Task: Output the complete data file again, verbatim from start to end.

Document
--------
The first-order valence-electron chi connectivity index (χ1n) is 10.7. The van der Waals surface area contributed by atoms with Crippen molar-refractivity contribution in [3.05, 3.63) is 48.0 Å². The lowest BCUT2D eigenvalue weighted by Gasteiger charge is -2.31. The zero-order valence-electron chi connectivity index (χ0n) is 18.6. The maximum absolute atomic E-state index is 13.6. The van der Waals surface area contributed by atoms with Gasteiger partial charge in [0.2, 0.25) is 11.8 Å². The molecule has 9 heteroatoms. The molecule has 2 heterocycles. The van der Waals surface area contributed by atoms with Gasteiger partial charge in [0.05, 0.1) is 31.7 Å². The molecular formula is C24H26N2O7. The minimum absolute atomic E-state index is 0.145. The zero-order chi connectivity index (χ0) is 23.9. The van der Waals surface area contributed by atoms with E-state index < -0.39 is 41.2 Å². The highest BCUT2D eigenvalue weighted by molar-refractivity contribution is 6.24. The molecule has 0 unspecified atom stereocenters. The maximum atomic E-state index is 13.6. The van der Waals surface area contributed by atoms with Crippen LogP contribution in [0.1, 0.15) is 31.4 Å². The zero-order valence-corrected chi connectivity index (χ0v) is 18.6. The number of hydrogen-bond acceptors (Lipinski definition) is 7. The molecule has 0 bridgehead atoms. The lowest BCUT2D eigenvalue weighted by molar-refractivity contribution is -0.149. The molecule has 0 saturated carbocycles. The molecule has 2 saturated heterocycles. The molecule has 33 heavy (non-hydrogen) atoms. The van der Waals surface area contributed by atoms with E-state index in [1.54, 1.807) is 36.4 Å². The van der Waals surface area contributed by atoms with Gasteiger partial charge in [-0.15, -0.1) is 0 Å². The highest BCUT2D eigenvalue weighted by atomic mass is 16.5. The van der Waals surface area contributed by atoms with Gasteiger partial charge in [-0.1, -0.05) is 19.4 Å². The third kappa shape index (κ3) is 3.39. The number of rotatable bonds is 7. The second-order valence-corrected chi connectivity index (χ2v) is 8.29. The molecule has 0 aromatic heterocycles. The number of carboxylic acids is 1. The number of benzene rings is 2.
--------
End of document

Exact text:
The first-order valence-electron chi connectivity index (χ1n) is 10.7. The van der Waals surface area contributed by atoms with Crippen molar-refractivity contribution in [3.05, 3.63) is 48.0 Å². The lowest BCUT2D eigenvalue weighted by Gasteiger charge is -2.31. The zero-order valence-electron chi connectivity index (χ0n) is 18.6. The maximum absolute atomic E-state index is 13.6. The van der Waals surface area contributed by atoms with Gasteiger partial charge in [0.2, 0.25) is 11.8 Å². The molecule has 9 heteroatoms. The molecule has 2 heterocycles. The van der Waals surface area contributed by atoms with Gasteiger partial charge in [0.05, 0.1) is 31.7 Å². The molecular formula is C24H26N2O7. The minimum absolute atomic E-state index is 0.145. The zero-order chi connectivity index (χ0) is 23.9. The van der Waals surface area contributed by atoms with E-state index < -0.39 is 41.2 Å². The highest BCUT2D eigenvalue weighted by molar-refractivity contribution is 6.24. The molecule has 0 unspecified atom stereocenters. The maximum atomic E-state index is 13.6. The van der Waals surface area contributed by atoms with Crippen LogP contribution in [0.1, 0.15) is 31.4 Å². The zero-order valence-corrected chi connectivity index (χ0v) is 18.6. The number of hydrogen-bond acceptors (Lipinski definition) is 7. The molecule has 0 bridgehead atoms. The lowest BCUT2D eigenvalue weighted by molar-refractivity contribution is -0.149. The molecule has 0 saturated carbocycles. The molecule has 2 saturated heterocycles. The molecule has 33 heavy (non-hydrogen) atoms. The van der Waals surface area contributed by atoms with E-state index in [1.54, 1.807) is 36.4 Å². The van der Waals surface area contributed by atoms with Gasteiger partial charge in [-0.15, -0.1) is 0 Å². The highest BCUT2D eigenvalue weighted by atomic mass is 16.5. The van der Waals surface area contributed by atoms with Gasteiger partial charge in [-0.1, -0.05) is 19.4 Å². The third kappa shape index (κ3) is 3.39. The number of rotatable bonds is 7. The second-order valence-corrected chi connectivity index (χ2v) is 8.29. The molecule has 0 aromatic heterocycles. The number of carboxylic acids is 1. The number of benzene rings is 2.